• Jose Philip

The Joy of being a Christian.

Updated: Jun 24, 2020

Jesus seeing the crowds, Matthew tells us, ‘went up on the mountain, and when he sat down, his disciples came to him.

And he opened his mouth and taught them, saying:

Blessed are …’

(Matt 5:1-2)

The Greek word Makarios, from which we get the English, ‘blessed’ can, and does mean, ‘happy’. However, on the lips of Jesus this simple word is infused with a deeper meaning. Happiness is subjective. It describes a transitory mood. Human happiness is contingent on the chances and changes of life.

Jesus in his sermon on the mount was not describing transient, fleeting, happiness but something true and lasting. Here is his invitation into something deeper, firm and foundational. Something which is better captured by the English word ‘joy.’

The Makarios, blessedness Jesus describes stands firm and holds true independent of the chances and the changes in life. We often miss this thrust in Jesus teaching when we read the Beatitudes as mere statements. The Beatitudes are not just statements; they are exclamations! They are better rendered: “Oh the blessedness ...!”

Think about this:

Oh the blessedness of the poor in spirit!

Oh the blessedness of those who mourn!

Oh the blessedness of the meek!

Oh the blessedness of those who hunger and thirst for righteousness!

Oh the blessedness of the merciful!

Oh the blessedness of the pure in heart!

Oh the blessedness of the peacemakers!

Oh the blessedness of those who are persecuted for righteousness' sake!

The blessedness of the follower of Jesus is unassailable. Disciples of Jesus are blessed, period.

The Beatitudes speak of joy which seeks us through our pain. Joy which sorrow, and loss, and pain, and grief are powerless to touch. Joy which shines through tears and which nothing in life or death can take away. It is a joy that cannot be taken away, and Jesus invites anyone who desires joy to listen, learn and live (John 16:22, Matt 11:28-30)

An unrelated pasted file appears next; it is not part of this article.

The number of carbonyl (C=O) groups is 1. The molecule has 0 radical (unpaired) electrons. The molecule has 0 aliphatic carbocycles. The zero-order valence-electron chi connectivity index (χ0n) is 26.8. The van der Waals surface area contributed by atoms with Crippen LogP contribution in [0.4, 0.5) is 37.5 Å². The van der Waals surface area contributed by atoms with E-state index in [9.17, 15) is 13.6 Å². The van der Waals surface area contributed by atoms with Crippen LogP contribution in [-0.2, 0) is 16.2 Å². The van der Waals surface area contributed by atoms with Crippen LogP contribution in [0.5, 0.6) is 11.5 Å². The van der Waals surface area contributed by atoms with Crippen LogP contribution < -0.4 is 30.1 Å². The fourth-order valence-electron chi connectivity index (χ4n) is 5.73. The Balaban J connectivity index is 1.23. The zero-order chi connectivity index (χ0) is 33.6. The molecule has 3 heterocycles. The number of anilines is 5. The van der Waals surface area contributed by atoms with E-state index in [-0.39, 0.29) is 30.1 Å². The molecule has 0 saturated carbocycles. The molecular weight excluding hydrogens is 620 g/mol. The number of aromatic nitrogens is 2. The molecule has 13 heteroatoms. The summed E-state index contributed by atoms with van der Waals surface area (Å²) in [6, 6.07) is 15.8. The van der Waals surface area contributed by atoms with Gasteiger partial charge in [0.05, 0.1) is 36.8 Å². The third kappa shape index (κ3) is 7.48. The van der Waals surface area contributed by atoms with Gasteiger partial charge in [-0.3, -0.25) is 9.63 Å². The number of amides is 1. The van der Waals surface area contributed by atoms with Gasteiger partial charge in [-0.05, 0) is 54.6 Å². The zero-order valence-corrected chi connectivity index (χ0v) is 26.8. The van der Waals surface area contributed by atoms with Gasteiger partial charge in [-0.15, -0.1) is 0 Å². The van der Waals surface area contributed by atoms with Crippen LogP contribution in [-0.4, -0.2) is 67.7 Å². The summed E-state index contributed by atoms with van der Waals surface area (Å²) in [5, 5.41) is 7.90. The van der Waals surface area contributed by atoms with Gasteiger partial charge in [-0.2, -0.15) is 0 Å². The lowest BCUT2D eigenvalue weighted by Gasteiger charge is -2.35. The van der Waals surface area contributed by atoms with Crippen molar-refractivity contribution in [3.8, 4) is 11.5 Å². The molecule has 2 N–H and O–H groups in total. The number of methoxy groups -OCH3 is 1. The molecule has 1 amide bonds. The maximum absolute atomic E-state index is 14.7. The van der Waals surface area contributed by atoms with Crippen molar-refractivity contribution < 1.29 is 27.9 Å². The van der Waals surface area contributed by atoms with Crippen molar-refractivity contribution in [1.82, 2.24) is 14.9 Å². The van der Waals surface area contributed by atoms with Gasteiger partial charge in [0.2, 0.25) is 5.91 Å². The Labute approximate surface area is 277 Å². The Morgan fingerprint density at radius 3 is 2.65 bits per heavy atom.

This begs the question, how might one receive this gift. What precedes blessedness?

Matthew helps us understand both the answer, and the significance of this question. If we pick up the story from chapter 3 we will see that John the Baptist preached in the wilderness: “Repent, for the kingdom of heaven is at hand” (3:2). People came, they heard John, and Matthew makes it a point to tell us that John, the herald, worked tirelessly to prepare the people to listen to Jesus (3:3). While in earnest he urged people to repent, John knew that forgiveness did not come from him. He pointed to Jesus - the lamb of God who takes away the sin of the world (John 1:29)

John was the voice in the wilderness, Jesus is the message!

After John was imprisoned Jesus went and settled in Capernaum (4:12-16), which we are told was exactly as prophesied by Isaiah (Isa. 9:1-2). Jesus began his public ministry with an invitation just like John. Jesus stepped out into the public space and called: “Repent, for the kingdom of heaven is at hand” (4:17).

Jesus, unlike John, followed his invitation to repent with a second call: ‘Follow me’, for, he said, the good news of the kingdom is at hand (4:19-23). The kingdom of God is available for anyone who responds to the invitation to follow Jesus .

Now, how shall we respond?

An appropriate response to Jesus begins with repentance. Repentance, however, is inadequate. Repentance must be followed by ‘following’. This, however, is not to suggest that the Beatitudes were given so that we can work our way into eternal bliss. Nothing is further from the truth. The Beatitudes reveal ‘what’ God approves, and ‘what’ he approves he also graciously gifts to all who will repent and follow.

Repenting and following are two sides of the same coin: responding.

Repentance starts us off on a journey; following ensures that we don’t step out before we reach the destination. This then means:

  • First, repentance precedes blessedness.

  • Second, we will never fully understand what it means to repent if we do not follow.

  • Third, receiving ‘what’ God approves in principle when we repent does not negate the responsibility to follow Him – thats being a disciple.

  • Fourth, only a disciple will recognize and relish the blessedness of belonging to Jesus.

This is the kind of response that Jesus endorses, and says, “Blessed are … ”

Read: Matt 4:17 – 5:2 and reflect on how you might appropriately respond to Jesus.

Please click here to journal your reflections and ask your questions.

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